As the Julian Assange case took a turn for the dramatic with his asylum request to Ecuador, in an exclusive interview to RT Christine Assange called the Australian government a puppet of the US that aided and abetted the persecution of her son.
RT: Now Julian hasn’t been charged yet, but he’s already seeking political asylum, so why now? Is it too early to take such a step?
Christine Assange: Julian not only hasn’t been charged, he hasn’t even been questioned despite asking the Swedish government to do so for the last two years. The concern is of course that given the flagrant abuses of his human and legal rights in the Swedish case for two years, their refusal to adhere to their own police procedures and their own prosecutorial standards, that were he to go to Sweden, where he would be jailed straightaway, uncharged and unquestioned, he would not have the opportunity then to seek political asylum.
RT: Ecuador has an extradition treaty with the United States, so even if the Latin American state gives the green light and shelters your son, do you think he’s going to be 100% safe there?
CA: Ecuador I believe does have an extradition treaty, but if it’s ascertained from the investigation that the person seeking asylum is actually a political prisoner, then they don’t hand that prisoner over. Now this is something that many nations have signed up to, but a lot of them aren’t actually acting upon it, including the UK. They should have turned down that European arrest warrant coming from Sweden, because Julian had made himself very much available for questioning in Sweden, contrary to what the mainstream media and our own attorney general is saying to the public. He could not get the Swedes to actually question him on the second rape allegation; the first time it was raised it was quashed within 24 hours by the chief prosecutor of Stockholm, it was then resurrected ten days later by a politician lawyer running for election. The woman submitted a condom which she said Julian had torn, but upon investigation by the forensics department, there was no DNA evidence, it was appealed to the prosecutor, they shopped around until they found one, and the prosecutor upheld the appeal, and Julian was not even told about the hearing, and so these abuses of his human rights and legal rights in Sweden, they go on and on and on.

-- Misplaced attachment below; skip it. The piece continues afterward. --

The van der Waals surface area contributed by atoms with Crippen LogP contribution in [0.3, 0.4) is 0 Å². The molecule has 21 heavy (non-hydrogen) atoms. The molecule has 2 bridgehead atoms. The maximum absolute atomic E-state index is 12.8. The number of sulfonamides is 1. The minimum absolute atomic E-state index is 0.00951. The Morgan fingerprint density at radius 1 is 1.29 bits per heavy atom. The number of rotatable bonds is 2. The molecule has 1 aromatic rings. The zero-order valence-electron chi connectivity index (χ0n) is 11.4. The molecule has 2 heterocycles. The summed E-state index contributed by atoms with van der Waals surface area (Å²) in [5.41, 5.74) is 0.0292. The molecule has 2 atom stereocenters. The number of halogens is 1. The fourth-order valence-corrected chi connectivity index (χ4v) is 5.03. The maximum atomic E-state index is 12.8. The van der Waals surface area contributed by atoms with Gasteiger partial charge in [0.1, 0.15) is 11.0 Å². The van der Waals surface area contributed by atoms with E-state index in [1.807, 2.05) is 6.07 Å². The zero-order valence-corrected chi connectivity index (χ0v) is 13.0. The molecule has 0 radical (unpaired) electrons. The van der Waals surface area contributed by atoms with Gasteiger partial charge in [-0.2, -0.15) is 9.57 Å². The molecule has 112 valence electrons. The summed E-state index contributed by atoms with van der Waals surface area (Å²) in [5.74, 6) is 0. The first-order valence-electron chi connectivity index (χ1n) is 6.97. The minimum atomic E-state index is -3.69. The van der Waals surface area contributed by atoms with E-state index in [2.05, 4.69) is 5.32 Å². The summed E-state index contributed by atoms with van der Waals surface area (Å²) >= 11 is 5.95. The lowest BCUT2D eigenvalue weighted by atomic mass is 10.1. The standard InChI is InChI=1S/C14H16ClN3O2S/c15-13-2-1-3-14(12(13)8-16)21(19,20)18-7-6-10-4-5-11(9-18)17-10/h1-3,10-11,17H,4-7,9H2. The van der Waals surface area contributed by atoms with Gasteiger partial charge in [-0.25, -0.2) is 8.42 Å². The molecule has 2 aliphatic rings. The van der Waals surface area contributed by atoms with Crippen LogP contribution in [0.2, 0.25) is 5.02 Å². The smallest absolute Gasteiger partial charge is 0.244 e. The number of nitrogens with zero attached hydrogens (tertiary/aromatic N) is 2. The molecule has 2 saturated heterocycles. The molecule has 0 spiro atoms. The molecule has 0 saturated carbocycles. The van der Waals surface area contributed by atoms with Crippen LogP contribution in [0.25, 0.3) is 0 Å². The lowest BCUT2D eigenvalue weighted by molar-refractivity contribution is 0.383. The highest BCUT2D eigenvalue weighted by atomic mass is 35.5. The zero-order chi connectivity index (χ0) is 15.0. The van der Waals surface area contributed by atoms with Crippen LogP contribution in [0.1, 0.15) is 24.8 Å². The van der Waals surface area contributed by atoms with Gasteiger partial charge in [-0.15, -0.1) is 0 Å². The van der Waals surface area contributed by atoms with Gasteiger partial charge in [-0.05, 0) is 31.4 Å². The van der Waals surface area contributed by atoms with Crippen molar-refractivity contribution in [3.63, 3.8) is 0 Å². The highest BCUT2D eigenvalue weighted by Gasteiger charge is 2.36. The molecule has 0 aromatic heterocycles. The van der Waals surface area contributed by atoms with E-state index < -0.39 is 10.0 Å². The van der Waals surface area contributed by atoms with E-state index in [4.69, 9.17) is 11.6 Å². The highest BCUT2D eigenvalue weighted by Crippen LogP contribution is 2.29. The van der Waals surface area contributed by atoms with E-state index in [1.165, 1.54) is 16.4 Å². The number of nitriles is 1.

He was then given permission to leave Sweden on the 15th of September by the prosecutor Marianne Ny. He offered to fly back because he had some business arrangements with his partners in publishing ‘Cable Gate’. He then offered to fly back in on the 9th and 10th of October, they said “we can’t do that because it’s the weekend.” Then he offered to fly back in on the 11th of October, “we can’t do that because it’s too far away.” He then stayed at the journalists club in London while he was releasing the Iraq war logs and preparing for ‘Cable Gate’, and he offered during this time to be interviewed via a protocol that Sweden and the UK are both signatories to, which is called mutual legal assistance, and that would mean that he would interviewed by video-link or Skype. The Swedish prosecutor refused this as well for two months. Just before ‘Cable Gate’ was published, she obtained a European arrest warrant for questioning.
Then, once Julian had been detained in Britain for seventeen months, she has continued to refuse to question him either at Scotland Yard, or the Swedish Embassy, and my son says the reason for this is that once he’s questioned, then they have to either let him go or charge him, and obviously they have no evidence to charge him.That’s why they’re not questioning him, and people who have studied this case believe it is nothing more than a holding case for a US extradition.
RT: Let’s now talk about the reaction to this in Canberra, In Australia his home country. Earlier Julian said he was abandoned by his own country, so what reaction would you like to have seen from Canberra at this point?
CA: Well unfortunately we have a puppet government in Australia, it’s run by the US, but I would have liked to have seen the Australian government stand up and have some independence from US foreign policy, and say “no, what you’re doing is persecuting a journalist who has not been charged with anything and under your own first amendment has done nothing wrong.” They didn’t stand up, they should have stood up. They should have protested vehemently to the UK government for its disgraceful display during the hearings. It is unheard of in the last hearing that a court of appeals would introduce new evidence at the appeal, it’s absolutely unheard of. They should have protested to the US that calls are being made to incite murder upon my son. They should have protested that the grand jury being run by the US is not a due legal process, it has no judge or prosecutors, no defense material is allowed, and the jury comes from a pool of military contractors. They should have protested all of those things, and they’ve done nothing. In fact, they’ve aided and abetted the US in persecuting my son.